A digitizing stylus (Microscribe 3DX, Immersion, San Jose, California) with an accuracy of 0.2 mm was used to digitize the radius and ulna, the interosseous ligament, and the muscle origins. First, the stylus was used to trace a series of parallel lines along the radius and ulna. Then, the interosseous ligament was digitized, followed by the origins of the deep forearm muscles, which were divided into separate regions of origin on the interosseous ligament and bone.
The digitized data were imported into a solid modeling software (Rhinoceros, Robert McNeel & Associates, Seattle, Washington), and 3D models of the radius and ulna as well as all of the above muscle origins were created (Figs. 1C and 2C). The digitized spatial data were used to calculate the muscle origin surface area and the portions that originate on the bone and interosseous ligament. A repeated measures ANOVA was used to detect statistically significant differences in the area of the muscle origins on the interosseous ligament and bone. Differences were considered statistically significant when p < 0.05.
[FIGURE 2 OMITTED]
[FIGURE 3 OMITTED]
In addition, a histological analysis of the muscle origins on the interosseous ligament and bone was performed using two specimens. The attachment sites of the EPL to the interosseous ligament and to the ulna were biopsied and placed in a 10% formaldehyde solution. Samples were then fixed in a graded series of water-ethanol solutions (70%, 5%, and 100%), paraffin imbedded, and serially cross-sectioned (4 microns thick). The thin sections were stained with haematoxylin and eosin (H&E) for detecting nucleus and cytoplasm, respectively. The samples were examined with light microscopy and digitally photographed at x20 and x40.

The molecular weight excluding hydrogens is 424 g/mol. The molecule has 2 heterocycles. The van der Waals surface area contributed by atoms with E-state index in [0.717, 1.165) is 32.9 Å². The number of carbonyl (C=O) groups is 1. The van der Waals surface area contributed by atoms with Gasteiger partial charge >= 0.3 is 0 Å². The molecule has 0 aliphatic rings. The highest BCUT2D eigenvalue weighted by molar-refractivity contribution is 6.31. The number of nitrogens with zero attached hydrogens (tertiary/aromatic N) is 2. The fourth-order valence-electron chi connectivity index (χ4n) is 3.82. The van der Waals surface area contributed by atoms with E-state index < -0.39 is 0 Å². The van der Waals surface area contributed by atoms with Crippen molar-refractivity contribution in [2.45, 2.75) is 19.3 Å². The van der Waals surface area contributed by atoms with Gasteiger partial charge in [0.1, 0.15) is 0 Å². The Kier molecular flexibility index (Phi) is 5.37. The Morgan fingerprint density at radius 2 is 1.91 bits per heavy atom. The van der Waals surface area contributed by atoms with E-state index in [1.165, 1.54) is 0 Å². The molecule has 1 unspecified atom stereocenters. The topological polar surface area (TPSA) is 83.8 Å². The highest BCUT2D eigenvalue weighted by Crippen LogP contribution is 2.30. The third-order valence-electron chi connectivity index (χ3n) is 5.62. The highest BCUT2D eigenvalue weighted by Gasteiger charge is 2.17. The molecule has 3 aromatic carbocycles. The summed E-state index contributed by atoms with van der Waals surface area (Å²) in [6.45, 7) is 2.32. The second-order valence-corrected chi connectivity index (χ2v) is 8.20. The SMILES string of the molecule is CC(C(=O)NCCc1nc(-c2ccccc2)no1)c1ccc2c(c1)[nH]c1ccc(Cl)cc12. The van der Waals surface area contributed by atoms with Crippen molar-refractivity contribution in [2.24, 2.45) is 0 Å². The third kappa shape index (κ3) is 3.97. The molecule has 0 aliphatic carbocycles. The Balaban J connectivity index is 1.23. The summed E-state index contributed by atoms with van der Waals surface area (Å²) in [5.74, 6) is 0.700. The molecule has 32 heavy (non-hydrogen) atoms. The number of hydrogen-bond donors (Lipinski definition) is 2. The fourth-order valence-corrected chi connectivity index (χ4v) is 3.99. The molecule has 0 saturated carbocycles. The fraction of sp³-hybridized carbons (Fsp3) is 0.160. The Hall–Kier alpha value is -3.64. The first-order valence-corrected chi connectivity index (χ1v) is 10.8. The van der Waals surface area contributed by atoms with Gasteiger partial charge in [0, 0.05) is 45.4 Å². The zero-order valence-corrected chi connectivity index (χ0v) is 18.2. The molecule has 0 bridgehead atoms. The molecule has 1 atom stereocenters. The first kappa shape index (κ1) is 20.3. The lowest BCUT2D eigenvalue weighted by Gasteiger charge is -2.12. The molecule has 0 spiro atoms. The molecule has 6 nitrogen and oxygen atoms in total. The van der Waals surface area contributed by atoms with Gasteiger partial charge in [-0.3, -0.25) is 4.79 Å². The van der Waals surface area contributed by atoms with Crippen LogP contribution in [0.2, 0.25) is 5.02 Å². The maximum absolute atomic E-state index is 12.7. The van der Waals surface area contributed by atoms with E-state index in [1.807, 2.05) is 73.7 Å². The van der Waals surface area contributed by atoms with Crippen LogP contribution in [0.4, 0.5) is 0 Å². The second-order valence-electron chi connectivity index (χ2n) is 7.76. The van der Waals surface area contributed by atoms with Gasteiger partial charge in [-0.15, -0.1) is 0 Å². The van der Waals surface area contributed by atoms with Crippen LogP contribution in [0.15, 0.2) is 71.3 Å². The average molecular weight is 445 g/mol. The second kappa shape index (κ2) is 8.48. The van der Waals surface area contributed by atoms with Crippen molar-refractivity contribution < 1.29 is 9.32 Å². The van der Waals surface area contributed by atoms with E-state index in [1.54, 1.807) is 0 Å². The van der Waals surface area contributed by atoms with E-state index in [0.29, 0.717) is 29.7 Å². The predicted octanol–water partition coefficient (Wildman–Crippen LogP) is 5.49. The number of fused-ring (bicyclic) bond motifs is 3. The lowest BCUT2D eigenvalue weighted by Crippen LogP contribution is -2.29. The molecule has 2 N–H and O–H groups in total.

[FIGURE 4 OMITTED]
The EPL and APL had larger attachment areas originating from the interosseous ligament, compared to the area attaching to bone (Fig. 3). The average percent of the EPL muscle origin area attaching to the interosseous ligament was 81% (SD, 12%). The difference in area between the bony origin and ligamentous origin was statistically significant (p < 0.05). In all specimens, the bony portion of the EPL origin was located on the proximal edge, compared to the distal portion, which originated on the interosseous ligament (Fig. 1). The portion of the APL origin that was attached to the interosseous ligament was 62% (SD, 18%) of the total area.
The EI, FDP, and FPL originated more from bone, compared to the APL and EPL (Fig. 3). Only 33% (SD, 2 %) of the EI origin area was attached to the interosseous ligament. The FPL and FDP had a statistically larger origin area on bone, compared to the interosseous ligament (p < 0.05). The percentages of the FPL and FDP attaching to the interosseous ligament were 31% (SD, 16%) and 33% (SD, 18%), respectively.